San Francisco produced another rare date like the 1855-S in the form of the 1860-S, which had a reported mintage of 7,000, leading to a price today of $640 in F-12. Once again the 1860-S is available in circulated grades but try finding one in MS-60 where it is priced at $17,000.

Of 101 seen by PCGS, only two were called Mint State while NGC also reported two in Mint State out of the 91 examples seen. What makes the 1860-S all the more interesting is that of its reported 7,000 pieces 2,592 of them were reported melted in December of 1869 as being underweight.

That raises all sorts of questions including why it took until 1869 to realize they had made underweight coins in 1860 as well as why they were underweight in the first place. There is, however, no question that the 1860-S is a very good coin at today’s prices.

The 1884 is a classic example of the uncertainty surrounding some $3 gold pieces. We know it had a mintage reported to be 1,106 with 106 of the total being proofs. At $800 in F-12 and $3,600 in MS-60, the 1884 is not that expensive and there the story takes an interesting twist.

The famous dealer S. Hudson Chapman at the time suggested that a number of dates like the 1884 may have been melted in some numbers as there was apparently little demand. Chapman was in a position to know or at least hear rumors from inside the Mint and that would suggest that the 1884 might actually be tougher than its already low mintage would suggest.

We do know it is not common as its totals at the grading services are in some cases well below the total of the 1854-D and the 1884 being produced in Philadelphia should have been more heavily saved than the similar mintage 1854-D, which is at least some suggestion that Chapman may well have been right.

If you like coins with a little mystery in their background than you will love the key $3 gold, the 1870-S. Officially there were no 1870-S pieces created, although an exception was made as 1870 was the year for the laying of the cornerstone of what would be the new San Francisco Mint which became known as the “Granite Lady.” This was to replace the mint that opened in 1854. That first facility had been too small and too crowded. Officials also complained of the heat, noise and the smell of acid that went through the building. Suffice to say they were thrilled to be getting a new building and as a result it was decided to have all the denominations placed in its cornerstone.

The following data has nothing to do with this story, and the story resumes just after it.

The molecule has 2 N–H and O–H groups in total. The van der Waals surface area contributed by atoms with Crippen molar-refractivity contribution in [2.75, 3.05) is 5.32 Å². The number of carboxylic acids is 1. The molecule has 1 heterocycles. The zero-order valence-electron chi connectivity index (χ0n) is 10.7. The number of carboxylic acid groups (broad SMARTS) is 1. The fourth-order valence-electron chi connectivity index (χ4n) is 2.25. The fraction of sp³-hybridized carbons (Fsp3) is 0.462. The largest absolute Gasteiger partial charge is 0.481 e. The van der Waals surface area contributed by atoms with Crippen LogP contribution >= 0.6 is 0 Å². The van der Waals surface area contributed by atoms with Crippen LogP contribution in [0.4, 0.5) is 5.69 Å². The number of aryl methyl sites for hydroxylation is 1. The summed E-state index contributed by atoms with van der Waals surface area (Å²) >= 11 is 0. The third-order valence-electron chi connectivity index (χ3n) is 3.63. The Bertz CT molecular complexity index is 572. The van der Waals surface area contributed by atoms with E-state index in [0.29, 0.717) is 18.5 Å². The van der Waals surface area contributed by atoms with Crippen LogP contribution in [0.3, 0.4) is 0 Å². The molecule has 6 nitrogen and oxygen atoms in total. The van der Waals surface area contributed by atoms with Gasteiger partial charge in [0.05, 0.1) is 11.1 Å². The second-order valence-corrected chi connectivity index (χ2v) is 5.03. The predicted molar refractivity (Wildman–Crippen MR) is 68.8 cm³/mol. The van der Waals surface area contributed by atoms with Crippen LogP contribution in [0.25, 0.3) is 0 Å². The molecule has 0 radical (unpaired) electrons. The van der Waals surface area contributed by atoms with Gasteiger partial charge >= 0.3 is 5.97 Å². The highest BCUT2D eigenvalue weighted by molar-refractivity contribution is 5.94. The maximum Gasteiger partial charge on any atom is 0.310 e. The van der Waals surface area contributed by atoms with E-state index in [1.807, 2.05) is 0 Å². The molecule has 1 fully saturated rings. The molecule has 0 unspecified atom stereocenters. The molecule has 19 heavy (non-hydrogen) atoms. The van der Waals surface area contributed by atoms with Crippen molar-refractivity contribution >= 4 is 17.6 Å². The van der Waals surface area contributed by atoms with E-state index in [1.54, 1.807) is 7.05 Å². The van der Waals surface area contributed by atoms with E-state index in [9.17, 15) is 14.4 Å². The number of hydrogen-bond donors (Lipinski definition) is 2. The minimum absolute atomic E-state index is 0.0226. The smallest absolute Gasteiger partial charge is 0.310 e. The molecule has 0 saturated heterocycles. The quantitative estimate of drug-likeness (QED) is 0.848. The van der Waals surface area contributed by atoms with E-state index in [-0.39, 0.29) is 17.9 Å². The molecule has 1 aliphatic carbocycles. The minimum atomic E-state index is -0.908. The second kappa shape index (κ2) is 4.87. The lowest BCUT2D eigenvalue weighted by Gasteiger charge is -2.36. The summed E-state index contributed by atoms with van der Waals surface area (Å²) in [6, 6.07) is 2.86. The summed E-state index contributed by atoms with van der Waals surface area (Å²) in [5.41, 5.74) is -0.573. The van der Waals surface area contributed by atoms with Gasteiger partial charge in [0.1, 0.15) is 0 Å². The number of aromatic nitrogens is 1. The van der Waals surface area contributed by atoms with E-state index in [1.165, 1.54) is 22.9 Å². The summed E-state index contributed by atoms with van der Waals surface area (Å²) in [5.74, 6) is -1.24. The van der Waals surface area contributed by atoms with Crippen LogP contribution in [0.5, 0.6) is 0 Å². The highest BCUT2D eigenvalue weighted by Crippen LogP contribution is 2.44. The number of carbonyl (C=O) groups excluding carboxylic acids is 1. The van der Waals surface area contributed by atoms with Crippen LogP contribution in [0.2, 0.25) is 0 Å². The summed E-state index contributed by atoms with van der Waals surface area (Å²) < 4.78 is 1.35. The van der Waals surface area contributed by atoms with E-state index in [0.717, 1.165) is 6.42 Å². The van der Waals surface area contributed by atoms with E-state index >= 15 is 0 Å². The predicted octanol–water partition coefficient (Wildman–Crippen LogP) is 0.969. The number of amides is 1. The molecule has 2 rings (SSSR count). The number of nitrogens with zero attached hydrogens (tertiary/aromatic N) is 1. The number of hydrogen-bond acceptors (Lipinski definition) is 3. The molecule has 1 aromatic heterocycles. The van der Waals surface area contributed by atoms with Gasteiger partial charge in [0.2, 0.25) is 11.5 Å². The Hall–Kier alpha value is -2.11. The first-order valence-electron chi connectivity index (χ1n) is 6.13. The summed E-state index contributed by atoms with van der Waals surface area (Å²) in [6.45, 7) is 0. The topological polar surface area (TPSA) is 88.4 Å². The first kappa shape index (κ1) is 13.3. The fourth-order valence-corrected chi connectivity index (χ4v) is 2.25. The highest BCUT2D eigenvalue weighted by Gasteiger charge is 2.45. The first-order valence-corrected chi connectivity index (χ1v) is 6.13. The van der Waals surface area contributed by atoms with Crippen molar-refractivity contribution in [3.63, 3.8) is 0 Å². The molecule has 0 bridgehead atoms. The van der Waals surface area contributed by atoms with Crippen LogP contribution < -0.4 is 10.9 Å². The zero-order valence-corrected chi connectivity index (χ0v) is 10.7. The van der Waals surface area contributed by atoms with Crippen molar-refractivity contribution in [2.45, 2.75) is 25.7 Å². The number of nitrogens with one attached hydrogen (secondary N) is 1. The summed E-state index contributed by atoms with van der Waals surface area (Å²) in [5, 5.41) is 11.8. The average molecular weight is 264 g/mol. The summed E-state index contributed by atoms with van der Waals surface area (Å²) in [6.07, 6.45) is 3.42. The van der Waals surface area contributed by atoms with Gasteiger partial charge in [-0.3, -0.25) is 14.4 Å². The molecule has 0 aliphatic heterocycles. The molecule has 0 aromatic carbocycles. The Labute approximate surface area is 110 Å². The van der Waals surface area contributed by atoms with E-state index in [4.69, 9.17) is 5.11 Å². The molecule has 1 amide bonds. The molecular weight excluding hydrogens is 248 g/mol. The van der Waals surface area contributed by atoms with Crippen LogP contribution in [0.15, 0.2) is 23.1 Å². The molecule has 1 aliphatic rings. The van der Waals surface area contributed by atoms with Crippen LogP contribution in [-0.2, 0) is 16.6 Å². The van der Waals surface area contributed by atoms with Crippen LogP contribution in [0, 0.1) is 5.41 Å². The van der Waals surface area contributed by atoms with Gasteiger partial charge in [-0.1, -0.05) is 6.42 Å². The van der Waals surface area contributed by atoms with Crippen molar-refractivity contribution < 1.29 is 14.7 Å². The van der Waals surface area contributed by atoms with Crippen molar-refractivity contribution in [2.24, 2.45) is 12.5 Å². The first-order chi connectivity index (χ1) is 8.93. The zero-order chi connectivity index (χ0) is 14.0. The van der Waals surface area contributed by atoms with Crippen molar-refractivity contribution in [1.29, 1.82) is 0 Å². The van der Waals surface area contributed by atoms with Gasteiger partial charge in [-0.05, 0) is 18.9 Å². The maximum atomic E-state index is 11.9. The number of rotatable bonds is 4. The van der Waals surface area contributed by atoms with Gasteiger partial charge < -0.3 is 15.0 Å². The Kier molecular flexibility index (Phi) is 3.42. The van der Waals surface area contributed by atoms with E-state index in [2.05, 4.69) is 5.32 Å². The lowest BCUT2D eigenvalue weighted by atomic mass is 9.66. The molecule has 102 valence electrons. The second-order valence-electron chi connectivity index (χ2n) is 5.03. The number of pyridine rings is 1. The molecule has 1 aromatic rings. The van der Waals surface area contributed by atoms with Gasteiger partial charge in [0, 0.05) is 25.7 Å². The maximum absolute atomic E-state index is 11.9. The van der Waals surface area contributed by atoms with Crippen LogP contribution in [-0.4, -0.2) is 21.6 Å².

There was only one problem with the grand plan and that was that San Francisco was not making all the denominations in 1870. It was apparently decided that did not matter as an example of the denominations not in regular production that year could still be made and placed in the cornerstone. The problem with that idea is that apparently no one could make just one.

We know for example that there were no 1870-S Seated Liberty silver dollars produced yet somehow perhaps 10 or a dozen exist. The figuring is they were passed out as souvenirs of the big event based on the fact that most have light wear probably from mishandling. Then there is the 1870-S half dime, which should not exist but does, suggests that one was placed in the cornerstone and another created and kept.

What applies to the 1870-S half dime also applies to the 1870-S $3 gold piece as it either never ended up in the cornerstone as was supposed to happen or there was an extra that somehow magically ended up in the holdings of William Woodin, a famous collectors who ended up as Secretary of the Treasury in 1933.

What makes the whole matter all the more interesting is that the 1870-S $3 that is known is graded as AU-50 cleaned with traces of use as jewelry, which is certainly an interesting twist for a unique coin of the United States. Just how that 1870-S $3 ended up being used as jewelry is one of the more interesting questions.

In the 1982 Eliasberg sale it managed a price of $687,500. It resides in the Harry W. Bass collection at the headquarters of the American Numismatic Association. Coin Market lists a value of $1,250,000
While no one can buy the 1870-S, the rest of a $3 gold piece collection is possible. Certainly there are a few extremely tough dates, but realistically in circulated grades like F-12, only a few dates top $1,000, so many collectors could potentially attempt a set.

Of course, if many did attempt a set the prices would go up significantly as it is a set of very tough dates that are only at modest price levels because of a lack of demand. If there was suddenly more interest you could expect prices to increase significantly, but until then the $3 gold piece is an interesting coin and also a great value.

More Resources:

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2010 U.S. Coin Digest, The Complete Guide to Current Market Values, 8th ed.

State Quarters Deluxe Folder By Warmans

Standard Guide to Small-Size U.S. Paper Money, 1928 to Date

Strike It Rich with Pocket Change, 2nd Edition